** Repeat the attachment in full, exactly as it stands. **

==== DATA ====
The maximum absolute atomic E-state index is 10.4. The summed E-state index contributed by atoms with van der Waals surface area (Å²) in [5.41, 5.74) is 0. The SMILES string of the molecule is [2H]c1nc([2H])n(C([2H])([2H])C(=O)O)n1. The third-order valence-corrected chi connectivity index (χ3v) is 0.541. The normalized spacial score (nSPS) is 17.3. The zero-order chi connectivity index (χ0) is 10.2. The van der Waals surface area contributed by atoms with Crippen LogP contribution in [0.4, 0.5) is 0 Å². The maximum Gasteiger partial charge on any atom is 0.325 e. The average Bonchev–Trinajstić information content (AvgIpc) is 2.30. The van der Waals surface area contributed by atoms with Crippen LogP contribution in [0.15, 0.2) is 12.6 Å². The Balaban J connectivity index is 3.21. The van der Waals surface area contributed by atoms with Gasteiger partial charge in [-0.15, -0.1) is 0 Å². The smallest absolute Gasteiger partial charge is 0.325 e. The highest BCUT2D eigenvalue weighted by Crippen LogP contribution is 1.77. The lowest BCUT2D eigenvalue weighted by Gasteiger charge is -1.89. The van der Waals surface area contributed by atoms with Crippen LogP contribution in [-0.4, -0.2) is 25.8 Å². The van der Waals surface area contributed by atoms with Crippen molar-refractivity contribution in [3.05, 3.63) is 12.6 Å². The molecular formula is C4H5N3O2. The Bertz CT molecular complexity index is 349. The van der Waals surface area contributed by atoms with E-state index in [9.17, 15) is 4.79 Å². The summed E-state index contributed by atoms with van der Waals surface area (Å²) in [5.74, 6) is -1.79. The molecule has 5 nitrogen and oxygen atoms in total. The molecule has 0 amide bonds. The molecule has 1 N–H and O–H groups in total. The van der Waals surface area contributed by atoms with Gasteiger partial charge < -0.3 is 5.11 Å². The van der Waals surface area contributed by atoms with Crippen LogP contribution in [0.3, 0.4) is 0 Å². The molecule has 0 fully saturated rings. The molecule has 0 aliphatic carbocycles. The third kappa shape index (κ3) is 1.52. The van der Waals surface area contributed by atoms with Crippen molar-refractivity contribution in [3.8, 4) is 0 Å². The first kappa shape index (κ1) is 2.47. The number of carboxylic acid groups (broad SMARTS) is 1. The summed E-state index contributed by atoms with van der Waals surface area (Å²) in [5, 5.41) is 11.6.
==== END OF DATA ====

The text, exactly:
The maximum absolute atomic E-state index is 10.4. The summed E-state index contributed by atoms with van der Waals surface area (Å²) in [5.41, 5.74) is 0. The SMILES string of the molecule is [2H]c1nc([2H])n(C([2H])([2H])C(=O)O)n1. The third-order valence-corrected chi connectivity index (χ3v) is 0.541. The normalized spacial score (nSPS) is 17.3. The zero-order chi connectivity index (χ0) is 10.2. The van der Waals surface area contributed by atoms with Crippen LogP contribution in [0.4, 0.5) is 0 Å². The maximum Gasteiger partial charge on any atom is 0.325 e. The average Bonchev–Trinajstić information content (AvgIpc) is 2.30. The van der Waals surface area contributed by atoms with Crippen LogP contribution in [0.15, 0.2) is 12.6 Å². The Balaban J connectivity index is 3.21. The van der Waals surface area contributed by atoms with Gasteiger partial charge in [-0.15, -0.1) is 0 Å². The smallest absolute Gasteiger partial charge is 0.325 e. The highest BCUT2D eigenvalue weighted by Crippen LogP contribution is 1.77. The lowest BCUT2D eigenvalue weighted by Gasteiger charge is -1.89. The van der Waals surface area contributed by atoms with Crippen LogP contribution in [-0.4, -0.2) is 25.8 Å². The van der Waals surface area contributed by atoms with Crippen molar-refractivity contribution in [3.05, 3.63) is 12.6 Å². The molecular formula is C4H5N3O2. The Bertz CT molecular complexity index is 349. The van der Waals surface area contributed by atoms with E-state index in [9.17, 15) is 4.79 Å². The summed E-state index contributed by atoms with van der Waals surface area (Å²) in [5.74, 6) is -1.79. The molecule has 5 nitrogen and oxygen atoms in total. The molecule has 0 amide bonds. The molecule has 1 N–H and O–H groups in total. The van der Waals surface area contributed by atoms with Gasteiger partial charge < -0.3 is 5.11 Å². The van der Waals surface area contributed by atoms with Crippen LogP contribution in [0.3, 0.4) is 0 Å². The molecule has 0 fully saturated rings. The molecule has 0 aliphatic carbocycles. The third kappa shape index (κ3) is 1.52. The van der Waals surface area contributed by atoms with Crippen molar-refractivity contribution in [3.8, 4) is 0 Å². The first kappa shape index (κ1) is 2.47. The number of carboxylic acid groups (broad SMARTS) is 1. The summed E-state index contributed by atoms with van der Waals surface area (Å²) in [5, 5.41) is 11.6.